I’m feeling homesick in many ways just now. It’s no secret that I love Glasgow and consider it home, but recently, I’ve been thinking more about Stirling. I attended the University of Stirling in 2012, and I loved that area. So I thought I’d make use of my memories, and write a bit about the University of Stirling. A new school year is approaching, and hopefully students will be able to attend in-person in autumn. So, why not introduce people to my old stomping grounds?
Stirling and Bridge of Allan
Stirling is a wonderful area of Scotland that you might not be familiar with. I won’t take time to tell you about different things to do if touring there—because I’ve already done that in this entry on Stirling.
But it is beautiful and scenic, for those who like the views. I lived in Bridge of Allan, not far from Stirling city, and it was a nice wee town that had all your essentials close. But I could also find different areas to walk that distanced me from town-life.
There was also plenty to do in Stirling, depending upon your fancy. There’s history in terms of the castle, the Wallace Monument, and other areas. But there’s also the city life stuff that you’d expect like pubs, tattoo and piercing studios, shopping, and clubs.
It also felt very safe. I never really had any fears walking around the area. Once, when I was returning from a placement in London, I arrived back in Bridge of Allan very late. While I did chat on the phone with friends as I walked to my flat, my biggest concern was how cold I was.
Obviously, I will never tell people to lose their inhibitions when living somewhere; you should always be aware of your surroundings no matter how safe you feel. But there’s still something nice about feeling safe in the place where you’re living.
University of Stirling
One of the nice things about the university campus is it feels very intimate. I mean, in comparison with other university campus’, I’m sure it’s quite big. But as I reflect back on it, I never felt overwhelmed or lost.
This is a little different in comparison to my experience on the University of Glasgow campus, where I have felt lost in the times that I’ve explored it while on vacation. But that could be due to a number of different reasons.
Either way, Stirling campus has a nice feel to it. There’s a loch on university grounds, which provides beautiful scenery (just don’t feed the swans). There’s a castle and even some standing stones, though unfortunately I didn’t know about the stones until just recently; I’ll have to get back to see them soon! There’s also some wooded area on campus, which I used to like sitting in.
In terms of finding your way to the different halls and buildings, even that isn’t too overwhelming. I know for myself, all of my classes were in one building, so I didn’t have to worry about others. But the main building, the gym, the Macrobert Art Centre, even the printer where my dissertation was printed and bound were all easy to find.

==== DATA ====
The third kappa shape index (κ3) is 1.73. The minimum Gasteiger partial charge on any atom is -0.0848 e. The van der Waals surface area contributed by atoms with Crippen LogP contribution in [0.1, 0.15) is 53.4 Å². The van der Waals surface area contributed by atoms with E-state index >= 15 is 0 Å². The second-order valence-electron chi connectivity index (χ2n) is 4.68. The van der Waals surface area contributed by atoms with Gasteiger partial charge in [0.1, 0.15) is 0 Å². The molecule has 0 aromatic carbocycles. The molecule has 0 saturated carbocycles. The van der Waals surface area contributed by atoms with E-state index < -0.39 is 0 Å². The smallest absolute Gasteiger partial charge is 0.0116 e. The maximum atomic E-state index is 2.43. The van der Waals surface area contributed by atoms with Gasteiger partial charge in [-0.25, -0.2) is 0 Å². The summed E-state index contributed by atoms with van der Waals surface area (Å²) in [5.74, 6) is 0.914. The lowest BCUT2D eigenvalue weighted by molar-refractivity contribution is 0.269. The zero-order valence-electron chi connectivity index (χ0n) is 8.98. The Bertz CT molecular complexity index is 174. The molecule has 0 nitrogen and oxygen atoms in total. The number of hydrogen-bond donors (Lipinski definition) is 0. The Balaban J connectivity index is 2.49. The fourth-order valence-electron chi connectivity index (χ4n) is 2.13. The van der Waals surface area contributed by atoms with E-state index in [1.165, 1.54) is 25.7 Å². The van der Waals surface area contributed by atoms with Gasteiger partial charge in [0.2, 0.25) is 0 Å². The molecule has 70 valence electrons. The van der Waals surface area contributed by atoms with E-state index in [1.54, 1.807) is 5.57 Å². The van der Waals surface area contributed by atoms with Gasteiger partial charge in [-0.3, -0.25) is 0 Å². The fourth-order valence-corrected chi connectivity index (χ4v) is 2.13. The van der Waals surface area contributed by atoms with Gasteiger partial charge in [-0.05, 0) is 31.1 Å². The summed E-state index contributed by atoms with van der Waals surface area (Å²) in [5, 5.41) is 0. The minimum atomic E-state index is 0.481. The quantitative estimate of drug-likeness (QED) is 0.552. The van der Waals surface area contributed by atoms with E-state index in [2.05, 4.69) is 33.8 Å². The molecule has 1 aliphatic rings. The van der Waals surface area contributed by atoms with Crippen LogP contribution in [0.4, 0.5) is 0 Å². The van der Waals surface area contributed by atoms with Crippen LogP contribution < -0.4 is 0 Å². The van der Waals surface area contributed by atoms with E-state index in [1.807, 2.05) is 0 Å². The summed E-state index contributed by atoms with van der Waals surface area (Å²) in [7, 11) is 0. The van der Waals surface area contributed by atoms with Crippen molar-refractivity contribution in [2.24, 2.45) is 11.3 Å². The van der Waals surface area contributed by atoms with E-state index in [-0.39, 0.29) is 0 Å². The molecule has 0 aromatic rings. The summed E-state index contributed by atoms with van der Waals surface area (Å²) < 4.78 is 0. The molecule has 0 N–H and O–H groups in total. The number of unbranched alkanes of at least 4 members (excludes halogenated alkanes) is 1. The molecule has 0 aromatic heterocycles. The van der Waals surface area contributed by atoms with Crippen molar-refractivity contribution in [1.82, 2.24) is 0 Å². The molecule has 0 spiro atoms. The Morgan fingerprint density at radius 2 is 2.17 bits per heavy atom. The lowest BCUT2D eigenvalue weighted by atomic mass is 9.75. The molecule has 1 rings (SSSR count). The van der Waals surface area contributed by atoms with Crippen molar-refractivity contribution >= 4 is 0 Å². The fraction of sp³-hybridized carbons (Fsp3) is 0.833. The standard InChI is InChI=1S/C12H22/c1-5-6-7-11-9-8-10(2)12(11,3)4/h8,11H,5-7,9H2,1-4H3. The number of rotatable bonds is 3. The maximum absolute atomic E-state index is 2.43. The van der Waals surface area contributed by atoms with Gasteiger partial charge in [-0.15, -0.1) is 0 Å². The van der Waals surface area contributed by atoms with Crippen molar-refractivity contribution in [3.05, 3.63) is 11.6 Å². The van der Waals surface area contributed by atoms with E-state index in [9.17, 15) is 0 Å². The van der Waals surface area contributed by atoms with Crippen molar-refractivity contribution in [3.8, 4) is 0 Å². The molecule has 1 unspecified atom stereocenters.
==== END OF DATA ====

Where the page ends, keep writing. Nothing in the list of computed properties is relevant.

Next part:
I’ve written a whole entry on the Wallace Monument, as viewed from inside, but the monument was an important figure in my everyday life while attending university. The Wallace Monument was something I saw every day walking to and from campus. It became a sort of comfort to see this monument as part of the skyline. It’s such an awesome sight to see, which would make it all the more eerie when the fog was so heavy that it covered the monument entirely.
So the monument is worth a little call-out, simply because if you live in the Stirling area, it’s going to be a big part of your scenery.
Getting To and From
If you’re getting ready to move to Stirling, you’ll be happy to know that it’s a wonderful, beautiful place to live, but it’s also pretty easy to get around. The area itself is easily commutable whether by public transport, or even cycling or walking. On occasion, I’ve walked from Stirling city centre to Bridge of Allan, and though it was an hour walk, it wasn’t strenuous and I felt safe.
If you’re wanting to get into Edinburgh or Glasgow, the train can be gotten from either the Bridge of Allan stop or the Stirling stop. The ride itself isn’t too long either, both short of an hour. To Edinburgh, it’s about 50 minutes, I believe, with Glasgow being 45ish minutes. This depends on the train you catch, as some could be slower or make more stops. Further train routes could require switching trains, so it’s always important to check the schedule and plan ahead.
Stirling is also a great spot to start your journey into the Highlands. I consider it the gateway city, as it’s easy commuting to the bigger cities of Edinburgh and Glasgow, but provides easier access to the Highlands.
If you’d like some tips on different spots to check out while in Stirling, do check out this entry for some travel ideas (but keep it to just plans right now, as we’re still in the midst of lockdown).